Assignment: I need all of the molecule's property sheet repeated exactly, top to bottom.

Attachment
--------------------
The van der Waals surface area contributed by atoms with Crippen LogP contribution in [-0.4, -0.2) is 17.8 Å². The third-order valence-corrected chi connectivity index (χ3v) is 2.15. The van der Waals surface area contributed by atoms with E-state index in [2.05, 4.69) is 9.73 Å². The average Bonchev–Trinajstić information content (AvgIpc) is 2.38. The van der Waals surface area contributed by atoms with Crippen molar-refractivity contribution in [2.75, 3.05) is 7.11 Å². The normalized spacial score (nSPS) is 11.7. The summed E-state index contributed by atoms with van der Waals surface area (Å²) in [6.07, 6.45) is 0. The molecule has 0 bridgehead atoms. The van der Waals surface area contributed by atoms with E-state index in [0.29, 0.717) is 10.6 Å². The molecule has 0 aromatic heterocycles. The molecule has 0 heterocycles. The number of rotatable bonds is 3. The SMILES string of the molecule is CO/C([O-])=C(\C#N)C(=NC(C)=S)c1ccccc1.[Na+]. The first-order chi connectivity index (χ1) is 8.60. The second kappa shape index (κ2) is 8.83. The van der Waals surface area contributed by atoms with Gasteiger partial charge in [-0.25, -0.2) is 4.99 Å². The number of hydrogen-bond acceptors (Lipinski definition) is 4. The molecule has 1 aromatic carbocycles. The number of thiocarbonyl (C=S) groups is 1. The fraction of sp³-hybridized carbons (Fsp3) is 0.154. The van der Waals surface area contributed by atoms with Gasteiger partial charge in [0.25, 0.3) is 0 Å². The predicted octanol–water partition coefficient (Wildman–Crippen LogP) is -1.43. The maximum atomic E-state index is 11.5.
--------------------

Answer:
The van der Waals surface area contributed by atoms with Crippen LogP contribution in [-0.4, -0.2) is 17.8 Å². The third-order valence-corrected chi connectivity index (χ3v) is 2.15. The van der Waals surface area contributed by atoms with E-state index in [2.05, 4.69) is 9.73 Å². The average Bonchev–Trinajstić information content (AvgIpc) is 2.38. The van der Waals surface area contributed by atoms with Crippen molar-refractivity contribution in [2.75, 3.05) is 7.11 Å². The normalized spacial score (nSPS) is 11.7. The summed E-state index contributed by atoms with van der Waals surface area (Å²) in [6.07, 6.45) is 0. The molecule has 0 bridgehead atoms. The van der Waals surface area contributed by atoms with E-state index in [0.29, 0.717) is 10.6 Å². The molecule has 0 aromatic heterocycles. The molecule has 0 heterocycles. The number of rotatable bonds is 3. The SMILES string of the molecule is CO/C([O-])=C(\C#N)C(=NC(C)=S)c1ccccc1.[Na+]. The first-order chi connectivity index (χ1) is 8.60. The second kappa shape index (κ2) is 8.83. The van der Waals surface area contributed by atoms with Gasteiger partial charge in [-0.25, -0.2) is 4.99 Å². The number of hydrogen-bond acceptors (Lipinski definition) is 4. The molecule has 1 aromatic carbocycles. The number of thiocarbonyl (C=S) groups is 1. The fraction of sp³-hybridized carbons (Fsp3) is 0.154. The van der Waals surface area contributed by atoms with Gasteiger partial charge in [0.25, 0.3) is 0 Å². The predicted octanol–water partition coefficient (Wildman–Crippen LogP) is -1.43. The maximum atomic E-state index is 11.5.